While most folks might talk about how well their kids are doing in school, how their vacation plans are shaping up, or how grueling their recent tax audit was, we share stories about therapy, medication tremors, and drooling. And we find humor in it. Because we can. Because it takes out the sting. We find a commonality that we can’t share with the general population, not even our psychiatrists or therapists.
The longer that Howie remained at Greystone, the more he began to be called by different nicknames. The most popular (and, remember, his peers were all 15 to 17 years old) was “Crazy Howie”. Over time, amongst the large group of peers we both knew, I became known, by extension, as “Crazy Howie’s Little Brother”. I didn’t like the nicknames for Howie or for me. I like it even less, at this time, as I recognize it for all of it’s insensitivity and rudeness. It reminds me of the greater level of both a pervasive unknowing and a continued heightened level of ignorance which still exists today.
I have nowhere to go but up. I need to ask questions. I need to be acknowledged with answers. It’s about respect and information. Choices and determination. I have the potential to be a vital and integral cog in society. I tell my story because I want it to mean something. In that way I am no different than anyone else.
There is still a battle to be fought against stigma and discrimination, but my current objective is to subdue the vexation as I step out of the mind’s cage and into the real world. Only then will I be fit enough to advocate unfettered.
It takes a high level of trust to tell your therapist things you wouldn’t share with your best friend. How and when did that trust begin? Not with the initial greeting at the door. That could just as easily have been a ruse. While I don’t claim to own the full property rights to paranoia, it is in my diagnosis as a defining character; I’m going to find a flaw in the trust module until I don’t. Perhaps you’re the same. I believe that trust begins to form the more that we open up in session. It starts when you drop the mic on something as honest as you can muster and watch as your therapist responds to you with kindness and understanding rather than the awful cold shoulder received by so many. To be accepted for who we are by this one person — that’s the key. To feel understood. To be understood.
My parents have since told me that, at that time, Howie was telling them both things that sounded fearful to the point of paranoia, and that he was frequently agitated and depressed. I remember sitting with my parents at the small, round, cluttered dining room table and asking them, “What’s going on with Howie?” They told me that they honestly weren’t sure, but knew that he was suffering inside emotionally. They told me that they had made an appointment for Howie to be seen by a child and adolescent psychiatrist. I remember them looking perplexed, exhausted, and seemingly helpless to what was going on. It was exactly how I felt.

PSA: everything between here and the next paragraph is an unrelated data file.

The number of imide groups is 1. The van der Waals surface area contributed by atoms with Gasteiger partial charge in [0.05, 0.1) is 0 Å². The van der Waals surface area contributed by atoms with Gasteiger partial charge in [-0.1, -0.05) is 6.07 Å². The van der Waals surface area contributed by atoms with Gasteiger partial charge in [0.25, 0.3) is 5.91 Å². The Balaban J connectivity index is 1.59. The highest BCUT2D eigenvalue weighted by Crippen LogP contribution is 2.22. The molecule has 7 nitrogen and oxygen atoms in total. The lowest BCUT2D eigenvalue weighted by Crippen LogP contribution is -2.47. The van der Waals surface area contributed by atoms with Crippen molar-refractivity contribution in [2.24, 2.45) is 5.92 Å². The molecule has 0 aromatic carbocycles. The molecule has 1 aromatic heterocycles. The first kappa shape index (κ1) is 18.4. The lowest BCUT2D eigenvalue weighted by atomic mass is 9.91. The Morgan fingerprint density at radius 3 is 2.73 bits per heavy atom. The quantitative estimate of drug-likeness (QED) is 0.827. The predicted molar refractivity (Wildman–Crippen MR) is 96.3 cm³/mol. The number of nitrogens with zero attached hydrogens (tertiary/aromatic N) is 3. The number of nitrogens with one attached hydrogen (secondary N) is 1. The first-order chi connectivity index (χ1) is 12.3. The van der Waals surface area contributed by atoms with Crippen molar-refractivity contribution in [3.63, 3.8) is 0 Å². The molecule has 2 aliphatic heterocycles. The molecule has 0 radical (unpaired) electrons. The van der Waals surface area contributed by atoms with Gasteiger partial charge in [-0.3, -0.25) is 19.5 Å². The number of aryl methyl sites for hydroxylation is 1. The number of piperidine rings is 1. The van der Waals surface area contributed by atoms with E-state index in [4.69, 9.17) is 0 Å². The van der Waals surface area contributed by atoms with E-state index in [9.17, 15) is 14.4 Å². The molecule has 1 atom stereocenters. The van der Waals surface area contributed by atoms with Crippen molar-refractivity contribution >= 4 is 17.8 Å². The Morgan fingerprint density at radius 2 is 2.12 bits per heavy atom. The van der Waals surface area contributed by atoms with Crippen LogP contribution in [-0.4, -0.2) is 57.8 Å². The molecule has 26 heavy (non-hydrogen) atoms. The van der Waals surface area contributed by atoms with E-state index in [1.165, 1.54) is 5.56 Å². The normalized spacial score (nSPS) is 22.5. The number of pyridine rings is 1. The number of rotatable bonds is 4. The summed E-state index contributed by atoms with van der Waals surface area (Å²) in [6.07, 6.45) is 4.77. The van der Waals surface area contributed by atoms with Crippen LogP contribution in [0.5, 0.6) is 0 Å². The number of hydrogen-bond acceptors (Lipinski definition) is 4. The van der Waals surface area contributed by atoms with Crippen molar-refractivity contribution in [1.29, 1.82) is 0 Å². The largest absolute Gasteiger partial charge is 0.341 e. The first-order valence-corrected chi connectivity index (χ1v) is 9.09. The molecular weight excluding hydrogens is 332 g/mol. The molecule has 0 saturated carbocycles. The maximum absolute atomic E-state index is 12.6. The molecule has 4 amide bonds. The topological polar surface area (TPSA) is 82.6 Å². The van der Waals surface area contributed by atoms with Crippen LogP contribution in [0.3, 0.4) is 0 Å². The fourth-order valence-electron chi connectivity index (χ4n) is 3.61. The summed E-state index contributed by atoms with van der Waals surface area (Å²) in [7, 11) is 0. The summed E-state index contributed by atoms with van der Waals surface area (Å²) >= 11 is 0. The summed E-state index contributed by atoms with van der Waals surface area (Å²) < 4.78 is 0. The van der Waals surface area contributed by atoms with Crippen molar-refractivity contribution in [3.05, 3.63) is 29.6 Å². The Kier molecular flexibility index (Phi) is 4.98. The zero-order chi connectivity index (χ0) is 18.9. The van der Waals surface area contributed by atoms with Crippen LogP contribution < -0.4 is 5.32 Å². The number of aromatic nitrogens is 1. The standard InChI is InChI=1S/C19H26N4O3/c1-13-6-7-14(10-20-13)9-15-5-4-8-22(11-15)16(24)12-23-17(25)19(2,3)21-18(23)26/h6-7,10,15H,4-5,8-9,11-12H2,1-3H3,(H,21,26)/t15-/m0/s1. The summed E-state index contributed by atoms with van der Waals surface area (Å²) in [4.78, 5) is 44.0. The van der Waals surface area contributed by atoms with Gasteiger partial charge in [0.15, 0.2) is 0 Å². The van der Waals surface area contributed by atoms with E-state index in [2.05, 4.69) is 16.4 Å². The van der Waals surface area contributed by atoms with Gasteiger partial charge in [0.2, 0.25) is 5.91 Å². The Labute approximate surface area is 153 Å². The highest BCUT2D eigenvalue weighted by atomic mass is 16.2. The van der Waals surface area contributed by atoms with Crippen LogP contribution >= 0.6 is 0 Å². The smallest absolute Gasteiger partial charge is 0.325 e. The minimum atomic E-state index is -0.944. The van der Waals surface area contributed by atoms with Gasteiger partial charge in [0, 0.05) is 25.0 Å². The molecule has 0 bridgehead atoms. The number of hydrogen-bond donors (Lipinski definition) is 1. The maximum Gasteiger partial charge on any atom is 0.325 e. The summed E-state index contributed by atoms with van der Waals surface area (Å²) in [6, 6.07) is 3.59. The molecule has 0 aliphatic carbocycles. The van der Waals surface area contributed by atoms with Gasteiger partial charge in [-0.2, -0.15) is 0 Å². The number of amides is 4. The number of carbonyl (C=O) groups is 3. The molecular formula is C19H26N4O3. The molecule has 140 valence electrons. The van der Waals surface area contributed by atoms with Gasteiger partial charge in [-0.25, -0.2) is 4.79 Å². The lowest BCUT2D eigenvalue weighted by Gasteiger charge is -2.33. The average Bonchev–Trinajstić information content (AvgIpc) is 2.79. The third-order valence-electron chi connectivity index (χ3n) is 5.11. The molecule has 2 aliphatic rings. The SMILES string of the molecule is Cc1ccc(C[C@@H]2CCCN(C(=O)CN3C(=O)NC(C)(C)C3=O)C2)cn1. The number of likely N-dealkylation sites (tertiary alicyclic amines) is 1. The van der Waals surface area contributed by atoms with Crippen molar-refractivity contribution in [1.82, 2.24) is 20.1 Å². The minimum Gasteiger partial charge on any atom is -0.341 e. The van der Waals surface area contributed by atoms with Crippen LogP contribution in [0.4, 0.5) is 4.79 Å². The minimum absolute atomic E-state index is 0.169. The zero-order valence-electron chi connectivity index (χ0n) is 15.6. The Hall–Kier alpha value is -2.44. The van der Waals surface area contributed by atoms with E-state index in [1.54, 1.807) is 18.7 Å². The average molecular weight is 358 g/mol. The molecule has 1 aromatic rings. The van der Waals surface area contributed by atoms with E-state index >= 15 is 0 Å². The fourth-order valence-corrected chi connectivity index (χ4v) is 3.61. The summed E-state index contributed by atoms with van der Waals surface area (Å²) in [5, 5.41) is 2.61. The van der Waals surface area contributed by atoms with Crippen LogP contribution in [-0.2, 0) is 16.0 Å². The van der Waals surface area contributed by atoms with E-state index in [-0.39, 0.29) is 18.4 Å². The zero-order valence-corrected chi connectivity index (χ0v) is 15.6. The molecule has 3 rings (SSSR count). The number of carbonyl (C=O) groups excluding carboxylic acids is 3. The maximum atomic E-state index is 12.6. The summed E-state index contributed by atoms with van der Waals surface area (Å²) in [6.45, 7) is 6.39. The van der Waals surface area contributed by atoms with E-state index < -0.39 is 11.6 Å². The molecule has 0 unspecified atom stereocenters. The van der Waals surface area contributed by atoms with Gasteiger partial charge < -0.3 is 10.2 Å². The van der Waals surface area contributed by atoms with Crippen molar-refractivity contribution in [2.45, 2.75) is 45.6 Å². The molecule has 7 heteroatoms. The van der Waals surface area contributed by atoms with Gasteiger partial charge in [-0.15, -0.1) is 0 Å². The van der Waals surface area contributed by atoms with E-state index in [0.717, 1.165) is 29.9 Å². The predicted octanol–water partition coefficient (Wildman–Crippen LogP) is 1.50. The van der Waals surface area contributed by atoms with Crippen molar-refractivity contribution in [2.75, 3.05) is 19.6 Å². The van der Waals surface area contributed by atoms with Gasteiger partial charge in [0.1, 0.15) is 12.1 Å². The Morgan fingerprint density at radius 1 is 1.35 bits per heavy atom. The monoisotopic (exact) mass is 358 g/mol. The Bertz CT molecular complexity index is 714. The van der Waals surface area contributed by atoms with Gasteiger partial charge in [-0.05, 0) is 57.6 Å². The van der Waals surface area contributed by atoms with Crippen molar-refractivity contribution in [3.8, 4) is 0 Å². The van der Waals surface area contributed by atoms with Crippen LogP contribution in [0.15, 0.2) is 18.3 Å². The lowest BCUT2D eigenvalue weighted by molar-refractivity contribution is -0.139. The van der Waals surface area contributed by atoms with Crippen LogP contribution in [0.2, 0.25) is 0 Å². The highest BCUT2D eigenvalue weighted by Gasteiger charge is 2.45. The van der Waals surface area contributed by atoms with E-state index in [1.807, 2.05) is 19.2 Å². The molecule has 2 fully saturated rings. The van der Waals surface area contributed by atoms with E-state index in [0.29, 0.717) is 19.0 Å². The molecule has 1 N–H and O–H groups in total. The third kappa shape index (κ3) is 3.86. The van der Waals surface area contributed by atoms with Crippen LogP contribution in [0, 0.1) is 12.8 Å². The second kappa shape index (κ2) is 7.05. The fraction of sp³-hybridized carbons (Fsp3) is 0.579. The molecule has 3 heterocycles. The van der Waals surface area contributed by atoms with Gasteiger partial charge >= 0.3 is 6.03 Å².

It was hard to accept my diagnosis. It’s been hard to accept recovery. This is something no one can prepare you for; you have to find out on your own. No one talks about it. The subject is virtually taboo. So I’m turning myself over to my community; we have a stake in the silver linings department. It may be a little early to put out the welcome mat, but homesick or not, I’m already home.
I want to belong to a culture that accepts a person living with a mental illness for who they are rather than opting for stereotypes. Those hackneyed institutions need to be challenged, and who better to do that than us, the people with the diagnoses? We have a voice. Let’s use it.
On the other hand, I can focus like never before. All of my ducks are not only in a row, they’re driving the bus and, for once, I’m not under it. The disordered mind has had a makeover. Complete sentences form in my head, lined up one after the other in a nice, sequential fashion, just like real people only more so. Train of thought not derailed? Unheard of until now. Full steam ahead. And listening? Following along? Gotcha covered. I’m all ears. Making me spectacular date material. Nobody “Friend Zones” a good listener.
What we say and how we say it isn’t just about talking in the safety of our friends who agree with us. It’s about putting ourselves out there when the time is right, when the situation will benefit from it. So go eat something healthy, take a nice walk, and keep those conversations alive. The future of change is in our hands.
So we find ourselves in a difficult place sometimes. How brave do we have to be? I’d say the answer lies in how much humanity we have within ourselves. Getting past the symptoms and the stigma is one thing; reaching out and bonding is another. Both are necessary to move us further along the path to self-awareness and support. Let’s keep those conversations going. Initiate the change with one kind word.